I recently proposed a 2×2 matrix of BI use cases:
- Is there an operational business process involved?
- Is there a focus on root cause analysis?
Let me now introduce another 2×2 matrix of analytic scenarios:
- Is there a compelling need for super-fresh data?
- Who’s consuming the results — humans or machines?
My point is that there are at least three different cool things people might think about when they want their analytics to be very fast:
- Fast investigative analytics — e.g., business intelligence with great query response.
- Computations on very fresh data, presented to humans — e.g. “heartbeat” graphics monitoring a network.
- Computations on very fresh data, presented back to a machine — e.g., a recommendation engine that includes makes good use of data about a user’s last few seconds of actions.
There’s also one slightly boring one that however drives a lot of important applications:
- Analytics fed to machines on not-so-fresh data — e.g., call center software that doesn’t check whether the caller used the company’s website within the last minute.
Every so often, sometimes gets the bright idea to take whatever they offer in one of these areas and call it “real-time”. Confusion invariably ensues, for reasons including:
- If there’s a human being in the loop, then at best that’s human real-time.
- If super-fresh data is a nice-to-have rather than being essential to the use case, then it’s not a true real-time story at all.
Thus, I think the industry would be better off if the phrase “real-time” were never used again. Monash’s First Law of Commercial Semantics teaches why this isn’t likely; but a guy can dream, can’t he?
I write about fast analytic computation often; my recent posts on Platfora, Impala, and Teradata and Hadapt are just three of literally hundreds. So let’s focus instead on the other two cool areas. For starters:
- Any one act of receiving or transmitting (a small quantity of) data can, in principle, be done in milliseconds.
- The most basic point of “streaming” is to ensure that small reads or (more likely to be the problem) writes don’t bottleneck each other.
- Computations on fresh data are usually simple. If you can’t do a computation quickly at all, then in particular you can’t do it quickly on fresh data. But examples of simple computations include a lot of what goes on in data manipulation, notably:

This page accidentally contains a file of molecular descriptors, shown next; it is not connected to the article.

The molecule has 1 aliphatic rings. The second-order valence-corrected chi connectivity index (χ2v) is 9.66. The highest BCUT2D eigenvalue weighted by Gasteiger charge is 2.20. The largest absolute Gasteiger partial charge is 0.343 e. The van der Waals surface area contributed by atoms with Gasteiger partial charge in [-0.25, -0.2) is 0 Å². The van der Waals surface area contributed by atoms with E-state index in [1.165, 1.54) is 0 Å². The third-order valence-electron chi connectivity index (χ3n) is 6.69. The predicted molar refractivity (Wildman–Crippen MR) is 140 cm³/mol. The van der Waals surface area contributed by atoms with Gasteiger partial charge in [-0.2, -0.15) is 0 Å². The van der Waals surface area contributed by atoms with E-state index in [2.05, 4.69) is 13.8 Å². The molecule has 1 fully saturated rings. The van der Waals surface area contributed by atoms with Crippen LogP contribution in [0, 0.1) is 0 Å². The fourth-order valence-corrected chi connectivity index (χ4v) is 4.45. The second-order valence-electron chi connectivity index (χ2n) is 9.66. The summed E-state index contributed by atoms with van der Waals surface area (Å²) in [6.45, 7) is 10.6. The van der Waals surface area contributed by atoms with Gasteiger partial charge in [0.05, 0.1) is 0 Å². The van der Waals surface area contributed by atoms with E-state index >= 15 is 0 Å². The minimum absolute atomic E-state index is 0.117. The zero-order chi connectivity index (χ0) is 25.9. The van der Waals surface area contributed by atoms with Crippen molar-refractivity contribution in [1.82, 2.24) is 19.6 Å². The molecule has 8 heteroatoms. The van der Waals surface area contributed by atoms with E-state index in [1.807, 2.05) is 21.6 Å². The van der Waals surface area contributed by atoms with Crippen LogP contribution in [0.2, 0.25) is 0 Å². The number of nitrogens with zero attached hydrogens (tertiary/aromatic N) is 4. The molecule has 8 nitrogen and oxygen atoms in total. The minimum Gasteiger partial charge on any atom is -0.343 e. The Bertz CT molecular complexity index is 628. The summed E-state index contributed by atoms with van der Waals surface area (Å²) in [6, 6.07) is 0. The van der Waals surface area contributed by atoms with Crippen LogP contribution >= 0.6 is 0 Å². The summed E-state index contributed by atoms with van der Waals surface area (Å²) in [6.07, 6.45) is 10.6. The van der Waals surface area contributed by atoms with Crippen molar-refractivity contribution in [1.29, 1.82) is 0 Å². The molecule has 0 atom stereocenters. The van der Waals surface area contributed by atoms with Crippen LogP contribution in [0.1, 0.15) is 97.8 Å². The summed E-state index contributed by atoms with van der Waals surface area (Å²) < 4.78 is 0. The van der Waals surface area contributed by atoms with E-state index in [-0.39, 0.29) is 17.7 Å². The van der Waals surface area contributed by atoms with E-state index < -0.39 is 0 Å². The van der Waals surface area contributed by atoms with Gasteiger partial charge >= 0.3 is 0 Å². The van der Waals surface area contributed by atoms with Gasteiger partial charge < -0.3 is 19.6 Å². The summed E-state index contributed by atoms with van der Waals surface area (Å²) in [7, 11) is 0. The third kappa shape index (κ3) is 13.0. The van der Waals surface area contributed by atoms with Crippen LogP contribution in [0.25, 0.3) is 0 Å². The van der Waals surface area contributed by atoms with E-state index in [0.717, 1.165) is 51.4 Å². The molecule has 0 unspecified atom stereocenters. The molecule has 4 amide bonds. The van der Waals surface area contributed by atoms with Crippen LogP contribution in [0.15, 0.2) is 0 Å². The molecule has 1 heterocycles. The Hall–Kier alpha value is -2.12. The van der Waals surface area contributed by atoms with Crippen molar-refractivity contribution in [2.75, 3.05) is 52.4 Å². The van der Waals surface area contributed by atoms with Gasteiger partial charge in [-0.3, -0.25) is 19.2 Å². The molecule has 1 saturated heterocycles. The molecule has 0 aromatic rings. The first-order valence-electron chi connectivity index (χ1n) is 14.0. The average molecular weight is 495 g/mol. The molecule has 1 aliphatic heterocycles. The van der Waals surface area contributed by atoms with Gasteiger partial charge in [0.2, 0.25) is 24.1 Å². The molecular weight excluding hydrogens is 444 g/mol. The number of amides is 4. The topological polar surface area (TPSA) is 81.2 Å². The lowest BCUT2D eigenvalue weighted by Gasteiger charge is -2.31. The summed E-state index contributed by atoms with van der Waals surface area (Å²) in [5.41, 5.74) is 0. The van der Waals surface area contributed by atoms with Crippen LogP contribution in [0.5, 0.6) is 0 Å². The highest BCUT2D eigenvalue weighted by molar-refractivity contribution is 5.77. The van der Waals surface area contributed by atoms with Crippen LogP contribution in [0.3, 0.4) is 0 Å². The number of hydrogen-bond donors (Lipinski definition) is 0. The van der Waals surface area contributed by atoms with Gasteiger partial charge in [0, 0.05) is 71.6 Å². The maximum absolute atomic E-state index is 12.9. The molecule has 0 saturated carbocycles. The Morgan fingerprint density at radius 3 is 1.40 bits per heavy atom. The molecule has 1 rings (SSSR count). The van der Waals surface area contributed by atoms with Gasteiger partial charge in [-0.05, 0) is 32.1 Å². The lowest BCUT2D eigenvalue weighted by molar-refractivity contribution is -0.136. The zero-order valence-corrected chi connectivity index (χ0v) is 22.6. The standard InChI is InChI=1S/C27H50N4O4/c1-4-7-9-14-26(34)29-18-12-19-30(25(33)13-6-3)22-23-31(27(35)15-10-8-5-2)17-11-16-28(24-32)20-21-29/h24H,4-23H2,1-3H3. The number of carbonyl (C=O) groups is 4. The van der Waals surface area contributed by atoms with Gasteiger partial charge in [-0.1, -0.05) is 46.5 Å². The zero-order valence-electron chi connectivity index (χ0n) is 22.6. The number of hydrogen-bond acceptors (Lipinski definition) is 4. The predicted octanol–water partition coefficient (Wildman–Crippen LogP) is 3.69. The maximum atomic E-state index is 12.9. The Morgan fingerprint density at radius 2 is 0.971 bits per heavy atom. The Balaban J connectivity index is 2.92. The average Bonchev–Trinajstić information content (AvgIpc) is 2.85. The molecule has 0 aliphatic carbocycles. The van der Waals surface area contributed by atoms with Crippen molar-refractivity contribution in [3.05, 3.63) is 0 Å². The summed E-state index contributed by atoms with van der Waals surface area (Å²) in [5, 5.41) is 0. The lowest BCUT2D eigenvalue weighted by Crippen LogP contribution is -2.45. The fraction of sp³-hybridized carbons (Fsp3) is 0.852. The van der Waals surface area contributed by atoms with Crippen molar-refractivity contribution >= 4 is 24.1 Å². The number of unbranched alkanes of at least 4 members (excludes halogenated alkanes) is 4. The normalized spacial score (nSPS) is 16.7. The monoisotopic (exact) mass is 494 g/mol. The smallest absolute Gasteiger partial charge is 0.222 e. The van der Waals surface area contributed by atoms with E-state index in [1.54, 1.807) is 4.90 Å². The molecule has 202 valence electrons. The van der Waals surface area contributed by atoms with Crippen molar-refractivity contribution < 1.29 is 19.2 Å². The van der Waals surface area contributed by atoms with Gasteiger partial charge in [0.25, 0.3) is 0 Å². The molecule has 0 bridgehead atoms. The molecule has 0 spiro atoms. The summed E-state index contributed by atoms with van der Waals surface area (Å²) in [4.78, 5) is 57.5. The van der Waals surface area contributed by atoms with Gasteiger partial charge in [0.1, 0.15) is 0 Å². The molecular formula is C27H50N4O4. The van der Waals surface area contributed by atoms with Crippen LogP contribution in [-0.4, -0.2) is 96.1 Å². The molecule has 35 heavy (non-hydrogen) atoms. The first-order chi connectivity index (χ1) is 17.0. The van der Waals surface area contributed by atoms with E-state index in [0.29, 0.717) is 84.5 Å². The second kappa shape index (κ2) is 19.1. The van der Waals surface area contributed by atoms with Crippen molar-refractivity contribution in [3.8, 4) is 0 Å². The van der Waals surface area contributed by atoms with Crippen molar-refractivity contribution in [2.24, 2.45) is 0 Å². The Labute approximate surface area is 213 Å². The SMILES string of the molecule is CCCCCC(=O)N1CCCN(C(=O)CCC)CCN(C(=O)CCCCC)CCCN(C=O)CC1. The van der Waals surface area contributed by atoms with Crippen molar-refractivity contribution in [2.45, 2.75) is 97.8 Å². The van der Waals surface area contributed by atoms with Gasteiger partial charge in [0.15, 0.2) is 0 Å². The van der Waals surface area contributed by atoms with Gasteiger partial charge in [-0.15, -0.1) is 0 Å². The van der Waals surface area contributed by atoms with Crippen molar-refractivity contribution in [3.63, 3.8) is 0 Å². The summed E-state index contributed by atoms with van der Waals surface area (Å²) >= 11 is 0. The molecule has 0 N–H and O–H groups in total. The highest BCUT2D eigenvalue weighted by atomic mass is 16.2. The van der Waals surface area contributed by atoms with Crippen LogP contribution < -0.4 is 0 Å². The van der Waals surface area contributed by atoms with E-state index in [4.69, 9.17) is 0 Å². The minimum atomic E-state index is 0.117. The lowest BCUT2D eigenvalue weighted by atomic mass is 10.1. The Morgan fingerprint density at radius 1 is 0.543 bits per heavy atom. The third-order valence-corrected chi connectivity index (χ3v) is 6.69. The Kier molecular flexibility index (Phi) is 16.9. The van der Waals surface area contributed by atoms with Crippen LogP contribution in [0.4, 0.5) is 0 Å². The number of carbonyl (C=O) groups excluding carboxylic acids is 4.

- Filters, pattern matching, and rule-checking.
- Arithmetic with small numbers of inputs.
- Running-total aggregates — i.e. “counters”.
Based on all that, it would seem that:
- Computing on super-fresh data for human or machine consumption should be very similar problems …
- … unless the machines demand much lower latency than humans would ever need. (Paradigmatic example: Algorithmic trading.)
But while that’s probably true for enabling technology, application demand (and supply) tend to be more focused. In particular:
1. The CEP/stream processing industry of course lives off of algorithmic trading — machines informing machines. They also make various efforts at super-fresh BI, but don’t necessarily get much traction outside of the investment vertical.
2. Most NoSQL and NewSQL vendors that I know — to the extent they have customers at all — have users in gaming, some sort of ad serving, and/or some sort of personalization. Usually, there are counters and/or model scoring somewhere in the story — i.e., machines informing machines. So one way or another, they’re all active in my category of “computations on very fresh data, presented back to a machine.” But I hear fewer stories from them in the area of super-fresh BI.
3. Splunk makes its living from super-fresh BI. But when machines help humans to monitor other machines, at some point the distinction between wet-brain and cybernetic users gets blurry.
And I’ll pause there, continuing the discussion in a general post about the role and future of analytic RDBMS.
- Integrating short-request and analytic processing (March, 2011)